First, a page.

She was originally hired to teach theology, but because her degree is in English literature, she gradually was moved to the English department. She also taught college credit to advanced students in literature.
At one time, Clark taught at Benedictine Heights in Tulsa, Okla., and Mount Saint Scholastica (now Benedictine College) in Atchinson, Kan.
Clark retired in 2008, after 38 years in the classroom.
At one time, Clark’s daughter worked at the library as a shelver.
“I joked with her that she had the best job in town, because she got to work with books, be surrounded by people who loved to read and loved books and didn’t have to take home any work,” she said.
After her retirement, Clark knew she either wanted to work in a library or bookstore.
“I absolutely love working at the library,” she said.
Clark has been a clerk with the Washington Public library for five years, where she helps process books and waits on patrons at the front desk.
She also facilitates two of the library’s book clubs, including a literary classic club and another simply called “the library book club.”
In literary classics, which meets the third Monday of the month, those who haven’t read the classics by authors like Charles Dickens, Jane Austin, Ernest Hemingway and others meet and study the books. Even some children classics are included in the club’s readings.
“It’s a fun activity for someone who is interested in literature,” Clark said, adding that classics are often free on the Kindle tablet.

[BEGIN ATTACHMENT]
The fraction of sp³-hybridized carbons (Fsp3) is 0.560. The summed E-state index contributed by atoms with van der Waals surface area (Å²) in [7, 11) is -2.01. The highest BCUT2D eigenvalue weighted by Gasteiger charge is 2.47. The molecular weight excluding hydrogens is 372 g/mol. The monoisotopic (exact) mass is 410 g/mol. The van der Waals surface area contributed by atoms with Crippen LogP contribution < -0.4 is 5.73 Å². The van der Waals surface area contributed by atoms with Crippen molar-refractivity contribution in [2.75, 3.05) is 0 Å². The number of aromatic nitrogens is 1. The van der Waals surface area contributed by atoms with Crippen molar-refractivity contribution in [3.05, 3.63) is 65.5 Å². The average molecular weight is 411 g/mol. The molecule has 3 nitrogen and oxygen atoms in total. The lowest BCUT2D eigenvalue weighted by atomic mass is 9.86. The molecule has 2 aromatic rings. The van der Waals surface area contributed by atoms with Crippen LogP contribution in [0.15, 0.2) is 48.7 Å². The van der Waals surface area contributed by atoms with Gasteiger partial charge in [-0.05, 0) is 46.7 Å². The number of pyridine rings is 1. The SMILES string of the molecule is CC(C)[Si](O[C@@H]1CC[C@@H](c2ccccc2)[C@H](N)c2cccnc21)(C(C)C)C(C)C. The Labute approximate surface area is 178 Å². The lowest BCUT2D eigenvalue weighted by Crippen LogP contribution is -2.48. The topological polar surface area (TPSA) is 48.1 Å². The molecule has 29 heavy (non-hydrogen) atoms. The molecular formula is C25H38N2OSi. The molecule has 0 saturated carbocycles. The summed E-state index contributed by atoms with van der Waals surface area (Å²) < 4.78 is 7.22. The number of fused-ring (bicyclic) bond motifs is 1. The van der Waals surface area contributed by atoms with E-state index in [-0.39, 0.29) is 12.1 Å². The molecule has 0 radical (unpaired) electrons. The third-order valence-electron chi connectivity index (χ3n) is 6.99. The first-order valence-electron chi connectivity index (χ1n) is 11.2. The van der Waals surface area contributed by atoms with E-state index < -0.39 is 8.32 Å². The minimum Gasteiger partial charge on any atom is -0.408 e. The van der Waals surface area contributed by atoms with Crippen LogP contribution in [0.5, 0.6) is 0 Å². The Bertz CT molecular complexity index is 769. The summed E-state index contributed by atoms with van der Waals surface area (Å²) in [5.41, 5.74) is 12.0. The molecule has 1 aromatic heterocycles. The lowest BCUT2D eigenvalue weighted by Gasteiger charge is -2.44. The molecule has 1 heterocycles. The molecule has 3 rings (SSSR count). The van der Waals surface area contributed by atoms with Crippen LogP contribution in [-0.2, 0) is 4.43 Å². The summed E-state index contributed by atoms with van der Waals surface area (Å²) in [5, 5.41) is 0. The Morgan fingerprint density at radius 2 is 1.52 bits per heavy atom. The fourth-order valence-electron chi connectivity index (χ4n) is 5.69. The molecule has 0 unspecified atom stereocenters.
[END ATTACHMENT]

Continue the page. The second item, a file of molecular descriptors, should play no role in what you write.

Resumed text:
The library book club, which was already established when Clark began at the library, focuses on more modern books, and reads both fiction and nonfiction. The club meets the third Wednesday of the month from 6:30 to 8 p.m.
Clark said she’s looking forward to reading “Founding Mothers,” a book about the mothers of various U.S. presidents.
Encouraged to read from a young age, Clark said she’s always had a love for books.
“As a child my mother read to us every day, and I always loved reading,” she said. During the summer months, her mother would set aside a certain time to either rest or read.
Of course, she and her two brothers chose to read.
In high school, Clark had several teachers who had a love for the classics. In college, she decided to major in literature.
Like many bookworms, Clark couldn’t choose one favorite book, but she could narrow it down to two.